It's fantastic to view but it's conciously retro, and I don't think thats what Jag is about any more. Gorgeous and if it had been released 3 years ago, who knows.
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    Quote Originally Posted by IBrake4Rainbows View Post
    It reminds me a lot of the ford 427 concept from a while back in terms of proportion, window line, minimal detailing, etc.

    It's fantastic to view but it's conciously retro, and I don't think thats what Jag is about any more. Gorgeous and if it had been released 3 years ago, who knows.
    I don't think it should be considered retro at all. It feels like the classic Jag style put up to date and modernised. Which if you ask me is what they should've done in the first place.

    This makes the XF look vulgar and commonplace.
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    Quote Originally Posted by Ferrer View Post
    I don't think it should be considered retro at all. It feels like the classic Jag style put up to date and modernised. Which if you ask me is what they should've done in the first place.

    This makes the XF look vulgar and commonplace.
    I respectfully disagree. The XF has a unique modern prescence and truly represents new, modern luxury. By being different to what has gone before. The detailing is well thought out, and the proportions exceptionally modern.

    This seems self-referential and while I'll agree the lighting seems to be fairly up to date, the upright pillars, suicide doors and large overhangs scream retro-futurism. The pillarless style is a definite link and while I acknowledge a link does not represent a retro styling cue (See Hoffmeister Kink) I still get an overwhelming sense of familiarity seeing this.
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    Quote Originally Posted by IBrake4Rainbows View Post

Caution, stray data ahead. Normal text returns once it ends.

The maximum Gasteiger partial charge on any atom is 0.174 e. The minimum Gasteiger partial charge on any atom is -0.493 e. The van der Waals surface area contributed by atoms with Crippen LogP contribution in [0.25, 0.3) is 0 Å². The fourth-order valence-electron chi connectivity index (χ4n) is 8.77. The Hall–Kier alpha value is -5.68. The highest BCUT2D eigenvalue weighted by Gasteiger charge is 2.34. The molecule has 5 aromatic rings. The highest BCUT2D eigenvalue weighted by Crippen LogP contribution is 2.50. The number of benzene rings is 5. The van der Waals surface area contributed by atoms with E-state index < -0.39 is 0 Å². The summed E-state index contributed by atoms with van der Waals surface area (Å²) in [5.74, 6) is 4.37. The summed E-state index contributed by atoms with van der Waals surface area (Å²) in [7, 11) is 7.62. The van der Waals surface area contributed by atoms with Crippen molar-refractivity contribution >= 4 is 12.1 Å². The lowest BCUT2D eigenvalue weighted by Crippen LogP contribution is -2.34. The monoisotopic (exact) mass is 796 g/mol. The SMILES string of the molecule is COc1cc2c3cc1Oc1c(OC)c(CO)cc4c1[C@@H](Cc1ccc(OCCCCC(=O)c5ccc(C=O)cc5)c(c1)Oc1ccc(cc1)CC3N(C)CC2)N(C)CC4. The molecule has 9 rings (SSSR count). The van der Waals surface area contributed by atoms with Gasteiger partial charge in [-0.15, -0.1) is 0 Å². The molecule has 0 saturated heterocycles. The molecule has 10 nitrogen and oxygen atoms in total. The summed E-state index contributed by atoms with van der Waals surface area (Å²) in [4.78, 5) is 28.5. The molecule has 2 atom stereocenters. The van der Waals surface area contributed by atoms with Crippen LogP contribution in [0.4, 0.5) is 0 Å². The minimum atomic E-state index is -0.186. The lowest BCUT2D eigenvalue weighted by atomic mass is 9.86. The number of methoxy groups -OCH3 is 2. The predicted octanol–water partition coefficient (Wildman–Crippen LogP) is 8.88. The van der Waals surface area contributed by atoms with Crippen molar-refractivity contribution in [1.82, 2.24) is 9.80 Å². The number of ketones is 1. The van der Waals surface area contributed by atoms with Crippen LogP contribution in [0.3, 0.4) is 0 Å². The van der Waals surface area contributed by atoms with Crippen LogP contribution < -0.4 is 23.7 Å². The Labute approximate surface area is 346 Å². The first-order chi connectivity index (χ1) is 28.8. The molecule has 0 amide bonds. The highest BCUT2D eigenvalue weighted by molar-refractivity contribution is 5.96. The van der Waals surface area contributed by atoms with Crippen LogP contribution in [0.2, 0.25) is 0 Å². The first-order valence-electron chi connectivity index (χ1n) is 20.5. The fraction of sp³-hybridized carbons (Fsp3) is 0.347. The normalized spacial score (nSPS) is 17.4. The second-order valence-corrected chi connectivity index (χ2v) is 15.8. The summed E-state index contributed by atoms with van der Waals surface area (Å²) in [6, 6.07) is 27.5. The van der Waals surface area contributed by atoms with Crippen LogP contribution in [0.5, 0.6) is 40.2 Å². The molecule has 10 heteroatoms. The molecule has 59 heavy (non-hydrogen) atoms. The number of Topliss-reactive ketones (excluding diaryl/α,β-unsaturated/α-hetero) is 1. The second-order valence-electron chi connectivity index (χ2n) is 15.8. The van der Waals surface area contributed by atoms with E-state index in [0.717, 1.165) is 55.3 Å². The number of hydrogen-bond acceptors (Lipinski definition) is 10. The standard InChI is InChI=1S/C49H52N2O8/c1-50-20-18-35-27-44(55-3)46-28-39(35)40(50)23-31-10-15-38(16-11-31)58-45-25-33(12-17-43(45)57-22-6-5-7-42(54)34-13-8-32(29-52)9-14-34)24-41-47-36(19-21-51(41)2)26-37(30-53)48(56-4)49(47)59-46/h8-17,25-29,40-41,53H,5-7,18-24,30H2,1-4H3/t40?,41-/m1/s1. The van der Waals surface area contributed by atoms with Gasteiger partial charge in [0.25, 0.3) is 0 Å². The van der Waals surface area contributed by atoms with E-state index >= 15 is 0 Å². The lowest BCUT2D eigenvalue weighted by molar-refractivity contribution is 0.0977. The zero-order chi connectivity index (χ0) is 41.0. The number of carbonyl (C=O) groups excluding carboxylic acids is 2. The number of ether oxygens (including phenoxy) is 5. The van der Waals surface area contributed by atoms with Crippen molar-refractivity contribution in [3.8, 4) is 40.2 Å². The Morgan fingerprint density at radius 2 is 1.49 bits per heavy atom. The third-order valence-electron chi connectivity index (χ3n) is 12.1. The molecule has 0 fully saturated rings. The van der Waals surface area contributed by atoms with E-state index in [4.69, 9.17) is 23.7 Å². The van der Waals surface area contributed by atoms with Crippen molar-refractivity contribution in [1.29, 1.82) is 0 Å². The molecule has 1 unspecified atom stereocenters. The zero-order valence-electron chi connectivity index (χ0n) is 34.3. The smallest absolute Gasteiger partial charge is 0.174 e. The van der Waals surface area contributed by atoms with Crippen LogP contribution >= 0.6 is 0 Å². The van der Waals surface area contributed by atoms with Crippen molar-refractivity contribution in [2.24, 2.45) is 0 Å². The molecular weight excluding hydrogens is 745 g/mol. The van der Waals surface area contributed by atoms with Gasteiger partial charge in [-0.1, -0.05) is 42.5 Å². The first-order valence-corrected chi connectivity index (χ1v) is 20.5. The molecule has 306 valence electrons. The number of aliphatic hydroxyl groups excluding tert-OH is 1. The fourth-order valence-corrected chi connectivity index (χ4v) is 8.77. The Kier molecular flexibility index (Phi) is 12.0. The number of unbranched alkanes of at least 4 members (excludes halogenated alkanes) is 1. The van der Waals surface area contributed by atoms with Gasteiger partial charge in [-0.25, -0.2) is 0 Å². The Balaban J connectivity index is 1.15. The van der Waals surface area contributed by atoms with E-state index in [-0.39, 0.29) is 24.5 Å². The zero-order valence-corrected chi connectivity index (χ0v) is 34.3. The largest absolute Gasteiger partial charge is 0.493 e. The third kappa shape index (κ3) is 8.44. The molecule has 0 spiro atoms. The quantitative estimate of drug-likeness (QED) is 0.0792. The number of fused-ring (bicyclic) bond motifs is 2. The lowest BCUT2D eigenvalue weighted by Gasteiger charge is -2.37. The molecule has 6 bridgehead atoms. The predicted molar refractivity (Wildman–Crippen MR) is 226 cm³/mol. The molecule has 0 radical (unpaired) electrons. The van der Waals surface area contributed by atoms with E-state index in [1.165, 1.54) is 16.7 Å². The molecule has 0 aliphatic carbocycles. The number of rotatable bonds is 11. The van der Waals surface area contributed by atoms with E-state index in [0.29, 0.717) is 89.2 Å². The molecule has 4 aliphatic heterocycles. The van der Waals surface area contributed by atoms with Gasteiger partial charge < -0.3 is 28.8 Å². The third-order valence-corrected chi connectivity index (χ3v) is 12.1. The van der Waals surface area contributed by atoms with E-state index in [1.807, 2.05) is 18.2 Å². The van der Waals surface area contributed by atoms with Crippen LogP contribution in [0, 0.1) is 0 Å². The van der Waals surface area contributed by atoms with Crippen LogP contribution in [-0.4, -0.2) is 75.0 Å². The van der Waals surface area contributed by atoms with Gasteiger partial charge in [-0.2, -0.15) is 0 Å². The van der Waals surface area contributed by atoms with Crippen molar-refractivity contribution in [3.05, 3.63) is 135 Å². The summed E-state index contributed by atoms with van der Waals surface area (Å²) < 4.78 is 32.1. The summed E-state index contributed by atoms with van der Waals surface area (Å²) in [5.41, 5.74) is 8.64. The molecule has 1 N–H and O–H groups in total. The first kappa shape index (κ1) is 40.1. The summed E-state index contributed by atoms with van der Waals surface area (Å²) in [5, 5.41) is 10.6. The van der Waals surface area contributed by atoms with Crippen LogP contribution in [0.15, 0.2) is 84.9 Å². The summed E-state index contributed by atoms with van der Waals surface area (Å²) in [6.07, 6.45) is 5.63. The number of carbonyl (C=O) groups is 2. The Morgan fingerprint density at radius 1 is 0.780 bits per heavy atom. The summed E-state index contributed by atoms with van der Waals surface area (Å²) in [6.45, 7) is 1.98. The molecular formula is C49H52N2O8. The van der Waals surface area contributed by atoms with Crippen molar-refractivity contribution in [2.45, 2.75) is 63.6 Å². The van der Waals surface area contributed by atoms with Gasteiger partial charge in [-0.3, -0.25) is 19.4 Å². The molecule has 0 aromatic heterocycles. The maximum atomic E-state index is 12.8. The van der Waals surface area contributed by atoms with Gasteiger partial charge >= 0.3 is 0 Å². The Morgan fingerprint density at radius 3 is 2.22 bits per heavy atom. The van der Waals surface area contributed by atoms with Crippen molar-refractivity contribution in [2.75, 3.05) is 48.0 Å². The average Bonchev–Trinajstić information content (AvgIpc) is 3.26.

This seems self-referential and while I'll agree the lighting seems to be fairly up to date, the upright pillars, suicide doors and large overhangs scream retro-futurism. The pillarless style is a definite link and while I acknowledge a link does not represent a retro styling cue (See Hoffmeister Kink) I still get an overwhelming sense of familiarity seeing this.
    With the windshield laid back about 45 degrees and rear perhaps 30, it's kinda hard to see upright pillars. Retro-futurism is as amorphous a concept as post-modernism in design whether automotive, industrial, fashion or architecture. That sense of "familiarity" means Bertone's draughtsmen got the undefinable just right, a rare thing anymore. The new Mini, Mustang, Challenger, et. al, do so overtly, slavish to their generational iconography but then, that's what those products are aimed at. This does so very subtly. As to proportionality, were the beltline lower allowing for more proportional relationships between deck heights, wheel openings and greenhouse, IMHO it would be a
    modern classic. Perhaps someone with some chop skills could make a few changes as suggested, just for a look see?
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    Quote Originally Posted by csl177 View Post
    With the windshield laid back about 45 degrees and rear perhaps 30, it's kinda hard to see upright pillars. Retro-futurism is as amorphous a concept as post-modernism in design whether automotive, industrial, fashion or architecture. That sense of "familiarity" means Bertone's draughtsmen got the undefinable just right, a rare thing anymore.
    You're right, of course. these 'styles' are more guidelines than anything else.

    Familiarity might very well be breeding contempt for me, but this is just against what Jaguar have wanted to do - be modern without referencing the past heavily. It's a lovely design in isolation, and it has a nice weight of history, but the weight is something that Jaguar have rightly tried to shift. Where can you go with this type of design?

    The new Mini, Mustang, Challenger, et. al, do so overtly, slavish to their generational iconography but then, that's what those products are aimed at. This does so very subtly. As to proportionality, were the beltline lower allowing for more proportional relationships between deck heights, wheel openings and greenhouse, IMHO it would be a modern classic.
    I don't disagree - this handles it's retro chic much better than the one's you've mentioned by getting those relationships relatively ok, but it's still an old-fashioned way of designing. And it's a mark of a Design house that perhaps hasn't quite embraced the three-dimensionality of modern design. This to me looks like a drawing board special - excellent in profile and front view, but the transitions aren't great.

    Perhaps someone with some chop skills could make a few changes as suggested, just for a look see?
    I second this motion.